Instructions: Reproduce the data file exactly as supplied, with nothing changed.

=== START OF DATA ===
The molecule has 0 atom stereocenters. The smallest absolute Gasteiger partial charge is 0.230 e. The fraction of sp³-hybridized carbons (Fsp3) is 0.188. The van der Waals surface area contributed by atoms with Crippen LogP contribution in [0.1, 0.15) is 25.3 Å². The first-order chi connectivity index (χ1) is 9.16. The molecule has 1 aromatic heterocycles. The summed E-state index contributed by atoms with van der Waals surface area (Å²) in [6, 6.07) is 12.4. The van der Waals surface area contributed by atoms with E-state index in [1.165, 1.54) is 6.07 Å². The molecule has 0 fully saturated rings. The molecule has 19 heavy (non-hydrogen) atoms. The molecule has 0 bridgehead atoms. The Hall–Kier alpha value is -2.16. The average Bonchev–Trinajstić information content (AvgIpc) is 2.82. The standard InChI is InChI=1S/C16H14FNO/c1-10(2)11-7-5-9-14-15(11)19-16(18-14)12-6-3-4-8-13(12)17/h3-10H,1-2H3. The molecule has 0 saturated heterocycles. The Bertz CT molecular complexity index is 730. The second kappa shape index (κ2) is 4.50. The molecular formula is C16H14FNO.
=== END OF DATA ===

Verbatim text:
The molecule has 0 atom stereocenters. The smallest absolute Gasteiger partial charge is 0.230 e. The fraction of sp³-hybridized carbons (Fsp3) is 0.188. The van der Waals surface area contributed by atoms with Crippen LogP contribution in [0.1, 0.15) is 25.3 Å². The first-order chi connectivity index (χ1) is 9.16. The molecule has 1 aromatic heterocycles. The summed E-state index contributed by atoms with van der Waals surface area (Å²) in [6, 6.07) is 12.4. The van der Waals surface area contributed by atoms with E-state index in [1.165, 1.54) is 6.07 Å². The molecule has 0 fully saturated rings. The molecule has 19 heavy (non-hydrogen) atoms. The molecule has 0 bridgehead atoms. The Hall–Kier alpha value is -2.16. The average Bonchev–Trinajstić information content (AvgIpc) is 2.82. The standard InChI is InChI=1S/C16H14FNO/c1-10(2)11-7-5-9-14-15(11)19-16(18-14)12-6-3-4-8-13(12)17/h3-10H,1-2H3. The molecule has 0 saturated heterocycles. The Bertz CT molecular complexity index is 730. The second kappa shape index (κ2) is 4.50. The molecular formula is C16H14FNO.